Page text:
In these applications, cell life is mainly dependent on the design of
the charging circuit rather than the cells themselves. Assuming the
cells are decent to start with that is.

Decent cells don’t come cheap. Solar garden lights are a classic example.

People buy half a dozen solar garden lights for a fiver and wonder why the cells fail after just one summer. Over the years, I have sold thousands of “decent” AA and AAA replacement cells for garden lamps and in the case of one of my neighbours, they still running after 5 years. Rechargeable cells out of the pound type shops, are ***‘generally’ junk.

When I worked for a DECT baseband hardware/software provider in
2000-2001, the charger was designed to be “none-optimal” so
that cells failed sooner and customers bought new handsets rather than
realising they only needed new batteries.

Initially, many of the cordless phones used those 3.6 Volt, green heat shrinked battery packs and of course, the genuine replacements cost a small fortune. The phones could have been designed to accept a triple A in the first place, but this meant the manufacturers would not be able to make a fortune out of battery replacements. However, along came the Chinese with a direct replacement for many phones, at just a fraction of the price of the branded products and the phone manufacturers party was over. I still have quite a few of them here, but no-one seems to use them much these days, as the majority of phones seem to use AAA and a few use AA.

*** No doubt, someone will be along to tell me how a set of pound shop type batteries has been powering their Yaesu H/H for the last seven years :wink:

Mike 2E0YYY


#6

In reply to 2E0YYY:
I have been using a set of pound shop batteries for the last 7 years to power my Yaesu H/H with no trouble at all :slight_smile:


#7

In reply to G1STQ:

In reply to 2E0YYY:
I have been using a set of pound shop batteries for the last 7 years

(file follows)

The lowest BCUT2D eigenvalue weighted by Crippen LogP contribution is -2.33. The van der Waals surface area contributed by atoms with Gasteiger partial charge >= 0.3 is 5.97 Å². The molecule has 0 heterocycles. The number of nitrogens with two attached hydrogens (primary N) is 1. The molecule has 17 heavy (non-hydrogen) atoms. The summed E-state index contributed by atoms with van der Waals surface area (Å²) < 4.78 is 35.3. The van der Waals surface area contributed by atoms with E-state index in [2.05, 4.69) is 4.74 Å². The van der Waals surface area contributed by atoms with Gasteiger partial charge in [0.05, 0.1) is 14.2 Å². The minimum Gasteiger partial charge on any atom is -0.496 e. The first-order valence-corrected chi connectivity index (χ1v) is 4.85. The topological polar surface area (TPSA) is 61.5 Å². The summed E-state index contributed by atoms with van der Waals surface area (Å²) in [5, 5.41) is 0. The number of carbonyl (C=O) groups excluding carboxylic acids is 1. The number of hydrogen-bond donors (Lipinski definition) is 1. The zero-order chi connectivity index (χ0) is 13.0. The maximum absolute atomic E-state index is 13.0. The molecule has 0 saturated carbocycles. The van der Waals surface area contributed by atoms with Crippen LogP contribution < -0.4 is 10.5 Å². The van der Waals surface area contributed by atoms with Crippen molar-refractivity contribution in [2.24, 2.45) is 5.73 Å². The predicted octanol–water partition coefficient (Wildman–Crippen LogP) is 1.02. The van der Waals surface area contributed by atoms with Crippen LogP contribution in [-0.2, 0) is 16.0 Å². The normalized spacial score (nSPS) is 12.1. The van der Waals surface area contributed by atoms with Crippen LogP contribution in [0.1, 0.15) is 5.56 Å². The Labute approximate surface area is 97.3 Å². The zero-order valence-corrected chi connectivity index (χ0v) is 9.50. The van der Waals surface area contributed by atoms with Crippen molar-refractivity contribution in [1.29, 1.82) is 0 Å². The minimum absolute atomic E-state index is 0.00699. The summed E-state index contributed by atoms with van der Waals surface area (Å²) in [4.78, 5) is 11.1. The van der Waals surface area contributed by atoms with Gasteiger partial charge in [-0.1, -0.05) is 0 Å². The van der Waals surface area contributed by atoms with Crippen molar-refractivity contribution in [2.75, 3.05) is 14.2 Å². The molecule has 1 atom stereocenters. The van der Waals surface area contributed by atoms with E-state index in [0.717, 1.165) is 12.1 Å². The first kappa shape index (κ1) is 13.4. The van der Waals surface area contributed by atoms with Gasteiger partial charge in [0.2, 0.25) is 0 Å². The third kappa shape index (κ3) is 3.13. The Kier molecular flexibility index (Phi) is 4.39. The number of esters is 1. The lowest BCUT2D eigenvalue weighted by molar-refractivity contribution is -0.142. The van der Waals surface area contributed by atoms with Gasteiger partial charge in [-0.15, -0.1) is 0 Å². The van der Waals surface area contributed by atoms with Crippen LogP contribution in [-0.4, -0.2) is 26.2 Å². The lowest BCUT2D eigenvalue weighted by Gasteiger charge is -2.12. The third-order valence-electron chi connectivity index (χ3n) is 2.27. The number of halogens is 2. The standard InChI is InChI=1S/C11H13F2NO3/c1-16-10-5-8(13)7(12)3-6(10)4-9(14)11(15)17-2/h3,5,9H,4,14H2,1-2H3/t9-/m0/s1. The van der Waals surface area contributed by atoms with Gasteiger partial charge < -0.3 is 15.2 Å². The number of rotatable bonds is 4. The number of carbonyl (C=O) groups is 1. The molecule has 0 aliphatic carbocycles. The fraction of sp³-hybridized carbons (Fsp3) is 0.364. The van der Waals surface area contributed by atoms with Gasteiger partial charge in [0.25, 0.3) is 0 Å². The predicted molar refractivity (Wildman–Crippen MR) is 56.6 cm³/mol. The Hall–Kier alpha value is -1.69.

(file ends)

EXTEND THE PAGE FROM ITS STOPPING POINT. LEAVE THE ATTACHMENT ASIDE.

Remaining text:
to power my Yaesu H/H with no trouble at all :slight_smile:

And no doubt, when they do eventually fail, you’ll be taking them back and demanding a full refund?

Mike 2E0YYY


#8

In reply to 2E0YYY:

I’ve been using Poundland batteries in my AT-201 for a while now, they seem fine :slight_smile:

Colin
M0CGH


#9

In reply to 2E0YYY:
Yes I use LSD NiMH in my FT-817 and other various gadgets.
I own about 60-70 Sanyo Eneloop AA cells which have been in the LSD Nimh market for 4 years.
The charger that I’m using is Maha C9000, 2 hour 1000mA charge rate is a good compromise between ease of use and cycle life.
15min charger shortens the cycle life only to about 100 cycles, which is not bad.

Check http://egsise.hi.fi/kuvat/Batteries/Freezer+test+2009/ if you are interested on which AA battery to choose for outdoors.
Rebrands are not mentioned in that page, so here it is:
Sony CEB made in china is ROV Hybrid(or 4.0 etc)
Sony CEB made in Japan is Sanyo Eneloop
Ansmann is same as Enitime

So basicly it is a test between Eneloop, Hybrid, ReCyko+ and Enitime.
Those were the only LSD NiMH factories at 2009, other brands were just rebrands.

Jani OH9FZU


#10

In reply to 2E0YYY:
These look interesting.

May have to visit physics department :slight_smile:

Roger G4OWG